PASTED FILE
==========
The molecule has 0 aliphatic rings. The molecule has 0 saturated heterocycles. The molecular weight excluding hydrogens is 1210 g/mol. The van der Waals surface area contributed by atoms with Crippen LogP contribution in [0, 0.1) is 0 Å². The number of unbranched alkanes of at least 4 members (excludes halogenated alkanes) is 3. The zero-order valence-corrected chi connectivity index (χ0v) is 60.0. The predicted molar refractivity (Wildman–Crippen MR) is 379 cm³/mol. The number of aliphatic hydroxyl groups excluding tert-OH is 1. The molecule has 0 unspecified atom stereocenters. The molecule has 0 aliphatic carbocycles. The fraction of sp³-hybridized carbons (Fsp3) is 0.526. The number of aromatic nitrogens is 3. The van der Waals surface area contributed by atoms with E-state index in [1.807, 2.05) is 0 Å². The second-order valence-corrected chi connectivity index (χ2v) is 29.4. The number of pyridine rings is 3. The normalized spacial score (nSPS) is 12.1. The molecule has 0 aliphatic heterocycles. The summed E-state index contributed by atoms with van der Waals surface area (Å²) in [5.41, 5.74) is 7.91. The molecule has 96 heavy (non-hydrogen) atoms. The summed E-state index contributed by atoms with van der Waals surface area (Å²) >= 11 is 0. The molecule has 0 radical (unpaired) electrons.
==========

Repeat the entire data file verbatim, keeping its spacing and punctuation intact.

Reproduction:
The molecule has 0 aliphatic rings. The molecule has 0 saturated heterocycles. The molecular weight excluding hydrogens is 1210 g/mol. The van der Waals surface area contributed by atoms with Crippen LogP contribution in [0, 0.1) is 0 Å². The number of unbranched alkanes of at least 4 members (excludes halogenated alkanes) is 3. The zero-order valence-corrected chi connectivity index (χ0v) is 60.0. The predicted molar refractivity (Wildman–Crippen MR) is 379 cm³/mol. The number of aliphatic hydroxyl groups excluding tert-OH is 1. The molecule has 0 unspecified atom stereocenters. The molecule has 0 aliphatic carbocycles. The fraction of sp³-hybridized carbons (Fsp3) is 0.526. The number of aromatic nitrogens is 3. The van der Waals surface area contributed by atoms with E-state index in [1.807, 2.05) is 0 Å². The second-order valence-corrected chi connectivity index (χ2v) is 29.4. The number of pyridine rings is 3. The normalized spacial score (nSPS) is 12.1. The molecule has 0 aliphatic heterocycles. The summed E-state index contributed by atoms with van der Waals surface area (Å²) in [5.41, 5.74) is 7.91. The molecule has 96 heavy (non-hydrogen) atoms. The summed E-state index contributed by atoms with van der Waals surface area (Å²) >= 11 is 0. The molecule has 0 radical (unpaired) electrons.